CAWA VIOLENCE AGAINST WOMEN TASK FORCE


ISSUES OF CONCERN

First steps

educate ourselves and our constituencies about the Platform for Action;

bring global awareness of women's human rights to local organizing;

envision a Platform for Action that we want to see implemented statewide and locally;

make specific recommendations for implementation in civil, political, social and cultural arenas.


Principles to guide our organizing, post-Beijing

Begin to think of the work that we do as peace work;

View women's human rights as a new paradigm for achieving social change;

Use Beijing Platform language in all we do in our work for social change;

Integrate cross-cutting issues into all areas of our work.


GUIDING QUESTION:

WHAT ARE THE CONDITIONS NECESSARY FOR THE WOMEN AND GIRLS OF CALIFORNIA TO BE FREE FROM VIOLENCE, COERCION, AND SEXUAL HARASSMENT?



RECOMMENDED ACTIONS

Adopt CEDAW (Convention on the Elimination of All forms of Discrimination Against Women) "...the full and complete development of a country, the welfare of the world and the cause of peace require the maximum participation of women on equal terms with men in all fields...."

States and municipalities shall adopt all appropriate measures of legislative, administrative, financial, educational, social or other appropriate means to implement Platform recommendations.

Individuals, organizations and governments shall consider civil, political, social and cultural rights in work toward implementing Platform recommendations.


Criminal Justice

All criminal justice initiatives should be evaluated in terms of their gender implications: How do they affect women and girls, men and boys?


Public Health

Conservatively speaking, one in three girls or women is a survivor of sexual violence. Prevention education and services need to be available, accessible and culturally appropriate to all.


Education

Public education can provide leadership for building community consensus and practice of opposing violence and building peace. Education for violence prevention can save lives and money.


Legislation


ORGANIZATIONS TO CONTACT FOR RATIFICATION


Asian Women's Shelter, 3543 18th Street, Box 19, San Francisco, CA 94110

Bay Area Women Against Rape

CAADV (State and Local)

Cal-CASA (State and Local)

California Coalition for Battered Women in Prison

California Faculty Association

California State Superintendent of Schools

California State Uuniversity Rape Prevention Education Programs and Women's Resource Centers

CASARC, 995 Potrero Ave. Rm. 239, Bldg. 80, San Francisco, CA 94110

CA-WILD (Women's International Linkage on Disability)

Coalition of Women from Asia and the Middle East, 1093 Braxton Ave. #603, Los Angeles,CA 90024

Coalition for Immigrant and Refugee Rights and Services, 3543 18th St., San Francisco, CA 94110

Commission on the Status of Women, 25 Van Ness Avenue, Room 130, San Francisco, CA 94102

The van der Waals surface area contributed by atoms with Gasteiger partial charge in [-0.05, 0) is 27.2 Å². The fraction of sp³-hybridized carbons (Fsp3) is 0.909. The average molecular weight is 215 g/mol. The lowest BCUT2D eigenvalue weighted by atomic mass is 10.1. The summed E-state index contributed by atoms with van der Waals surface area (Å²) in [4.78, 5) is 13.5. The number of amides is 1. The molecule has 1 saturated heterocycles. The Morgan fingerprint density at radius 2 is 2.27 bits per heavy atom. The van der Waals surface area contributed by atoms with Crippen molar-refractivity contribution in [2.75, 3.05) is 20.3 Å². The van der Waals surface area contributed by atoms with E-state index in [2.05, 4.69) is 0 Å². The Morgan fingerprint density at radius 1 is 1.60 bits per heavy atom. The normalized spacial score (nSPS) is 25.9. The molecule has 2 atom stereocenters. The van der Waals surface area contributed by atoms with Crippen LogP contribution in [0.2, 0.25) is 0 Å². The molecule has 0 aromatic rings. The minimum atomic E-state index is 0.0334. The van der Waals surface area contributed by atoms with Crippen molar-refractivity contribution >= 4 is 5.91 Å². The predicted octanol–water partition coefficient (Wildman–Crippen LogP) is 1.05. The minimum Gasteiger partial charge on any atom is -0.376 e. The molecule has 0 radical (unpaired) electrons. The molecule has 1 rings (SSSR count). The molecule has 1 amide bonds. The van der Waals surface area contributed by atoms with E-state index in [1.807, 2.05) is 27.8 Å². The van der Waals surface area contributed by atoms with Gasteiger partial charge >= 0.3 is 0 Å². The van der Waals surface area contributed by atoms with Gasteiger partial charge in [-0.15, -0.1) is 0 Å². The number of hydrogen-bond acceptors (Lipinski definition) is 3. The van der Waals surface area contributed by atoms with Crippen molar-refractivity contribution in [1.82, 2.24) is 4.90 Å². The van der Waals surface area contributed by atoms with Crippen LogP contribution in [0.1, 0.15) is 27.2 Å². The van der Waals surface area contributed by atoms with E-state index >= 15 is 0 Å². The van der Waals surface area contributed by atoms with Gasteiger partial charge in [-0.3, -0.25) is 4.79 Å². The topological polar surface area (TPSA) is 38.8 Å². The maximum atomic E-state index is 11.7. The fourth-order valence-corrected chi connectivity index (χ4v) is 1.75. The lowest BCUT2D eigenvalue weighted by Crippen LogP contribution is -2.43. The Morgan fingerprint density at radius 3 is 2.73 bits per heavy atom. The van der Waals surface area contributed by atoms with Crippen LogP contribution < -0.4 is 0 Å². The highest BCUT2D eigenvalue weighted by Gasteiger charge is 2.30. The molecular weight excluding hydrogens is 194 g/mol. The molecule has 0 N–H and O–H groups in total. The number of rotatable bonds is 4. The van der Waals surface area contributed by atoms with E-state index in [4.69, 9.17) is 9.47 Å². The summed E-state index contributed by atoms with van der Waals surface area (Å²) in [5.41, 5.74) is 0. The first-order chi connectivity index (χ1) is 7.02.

Community United Against Violence, San Francisco

Equal Rights Advocates, 1663 Mission St., Fifth Floor, San Francisco, CA 94103

Family Violence Prevention Fund, 383 Rhode Island, San Francisco, CA

Family Violence Project, 850 Bryant St., Bldg. 1, Ste. 200, San Francisco, CA

Girls Against Gang Violence, San Francisco

Healing Woman, P.O. Box 3038, Moss Beach, CA 94038

Intergroup Clearinghouse, 995 Market Street, Suite #1219, San Francisco, CA 94103

International Committee of Lawyers for Tibet, 2288 Fulton Street, Ste. 312, Berkeley, CA 94103

Jewish Family and Children's Services, (SF)

LACAAW

La Casa de las Madres, 965 Mission St., Ste. 300, San Francisco, CA 94103

Manalive (San Francisco)

Men Overcoming Violence (MOVE)

Mid-Peninsula Support Network, 200 Blossom Way, 3rd Floor, Mountain View, CA 94041

Mujeres Unidas y Activas, 3543 18th Street, San Francisco, CA 94110

National Gay Rights Advocates, 540 Castro St., San Francisco, CA 94114

National Latina Health Organization, (Oakland, CA)

National Organization for Women

Oakland Men's Project

Old Lesbians Organizing for Change

Pacific Association of Women Martial Artists, 4134 Vale Ave., Oakland, CA 94619

Project Survive, CCSF, 50 Phelan Ave, Box S55, Office S24, San Francisco, CA 94112

PROMISE, 1095 Market Street, Ste. 417, San Francisco, CA 94103

Queen's Bench, 333 Market Street, Ste. 3200, San Francisco, CA 94105

Rape Prevention Education Program, University of California, Woods Building, Ground Level,100 Medical Center Way, San Francisco, CA 94143-0909

Rape Treatment Center, San Francisco General Hospital, 995 Potrero Ave., San Francisco, CA 94110

Rape Treatment Center, Santa Monica Hospital Medical Center,1250 16th St.,Santa Monica,CA 90404

Rosalie House (SF)

Runriot

San Francisco Neighborhood Legal Assistance Foundation

San Francisco Network for Battered Lesbians and Bisexual Women (415) 281-0276

San Francisco Women Against Rape, 3543 Eighteenth Street, #7 San Francisco, CA 94110

Santa Cruz County Women's Commission, PO Box 367 Boulder Creek, CA 95006

Sexual Assault Prevention & Resource Center, Stanford University

The S.A.F.E. Place, 190 Denslowe Drive, San Francisco, CA 94132

Third Wave

UC Berkeley Rape Prevention Education Program

Unitarian Universalist Service Committee

University of California RPEP's and Women's Resource Centers

WILD for Women's Human Rights (Women's International Leadership Development)

W.O.M.A.N., Inc., 333 Valencia St., Ste. 251, San Francisco, CA 94103

Woman Power Self Defense, 74A 14th Street, Box 428, San Francisco, CA 94114

Women of Color Against Domestic Violence

Women Lawyers of Sacramento, 1331 Twenty-first Street, Sacramento, CA 95814

YWCA



Adopted by the Violence Against Women Task Force of the California Women's Agenda Assembly on June 29, 1996


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This page last updated November 28, 1998 by Amethyst Uchida.